It’s no secret that Thanksgiving requires a ton of preparation, from planning the menu and shopping for ingredients to ensuring the bird, side dishes and dessert turn out exactly the way you want them. For many of us, that means getting a head start on planning — sometimes as far as a month in advance. If any night is the most critical, it’s the night before, when many Americans will bake pies and prepare reheatable dishes, like casseroles and soups, so that Thursday morning doesn’t dissolve into chaos. Once those tasks are finished, we’re left with little time to figure out dinner on Thanksgiving eve. What do most people eat? Takeout Chinese? Quick pantry pasta? We polled Food Network staffers to find out what exactly they’re planning to rustle up the night before the big feast. Some of the answers might surprise you!
So many of us have been there: the sad desk lunch. Sitting in your cubicle, tapping out emails to your boss, feeling harassed by the hot breath of deadlines and your endless to-do list, and eating … oof, what is that, anyway? Last week’s leftover salmon loaf (cold), parts of it stuck to the tinfoil you hastily wrapped it in? A salad of wilted leaves drowning in coagulated dressing? The other half of the turkey sandwich you weren’t so into when you ate the first half — which was … uh … when was it, again?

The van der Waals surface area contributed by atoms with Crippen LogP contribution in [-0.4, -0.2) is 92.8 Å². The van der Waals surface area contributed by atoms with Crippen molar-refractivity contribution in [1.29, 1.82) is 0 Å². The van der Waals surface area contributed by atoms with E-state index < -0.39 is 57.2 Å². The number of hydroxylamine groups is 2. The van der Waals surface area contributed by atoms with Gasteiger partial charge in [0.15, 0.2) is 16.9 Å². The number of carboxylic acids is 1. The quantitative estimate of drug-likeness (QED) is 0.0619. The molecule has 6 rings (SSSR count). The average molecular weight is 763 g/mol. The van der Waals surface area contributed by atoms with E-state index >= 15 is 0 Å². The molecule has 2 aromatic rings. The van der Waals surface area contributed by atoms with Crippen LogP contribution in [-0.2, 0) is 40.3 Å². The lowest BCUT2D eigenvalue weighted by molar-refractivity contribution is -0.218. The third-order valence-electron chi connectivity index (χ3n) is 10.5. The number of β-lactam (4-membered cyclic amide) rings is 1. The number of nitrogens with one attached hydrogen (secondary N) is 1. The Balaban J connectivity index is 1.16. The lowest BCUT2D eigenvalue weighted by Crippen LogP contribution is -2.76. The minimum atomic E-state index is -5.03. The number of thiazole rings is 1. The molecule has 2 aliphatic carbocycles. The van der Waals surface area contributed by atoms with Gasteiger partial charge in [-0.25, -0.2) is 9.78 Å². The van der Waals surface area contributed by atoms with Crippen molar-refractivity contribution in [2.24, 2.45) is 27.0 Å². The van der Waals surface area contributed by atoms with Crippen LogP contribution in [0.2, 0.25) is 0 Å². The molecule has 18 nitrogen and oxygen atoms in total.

According to the tagline on the website Sad Desk Lunch, which shares images of prime sad specimens, 62 percent of American office workers usually eat their lunch in the same spot where they work all day.
If you’re in a dinner rut or if you’re looking for ways to make a simple dinner your whole family will love, try salmon. Hearty, with a distinctly non-fishy flavor, salmon is such a crowd-pleaser that it’s hard to believe it’s so good for you, too.
Make It Fast: Salmon with Sweet & Spicy Rub (pictured above)
What happens when you blanket fresh salmon with sweet brown sugar, chili powder and smoky cumin? Take the 17 minutes needed to cook this gem and find out! (Hint: Very, very good things happen.)
Preparing Thanksgiving dinner is no simple feat — so if there’s anyone who deserves a show of gratitude, it’s the host. Find out how Food Network staffers plan to say “thanks” to their Thanksgiving hosts at this year’s feast.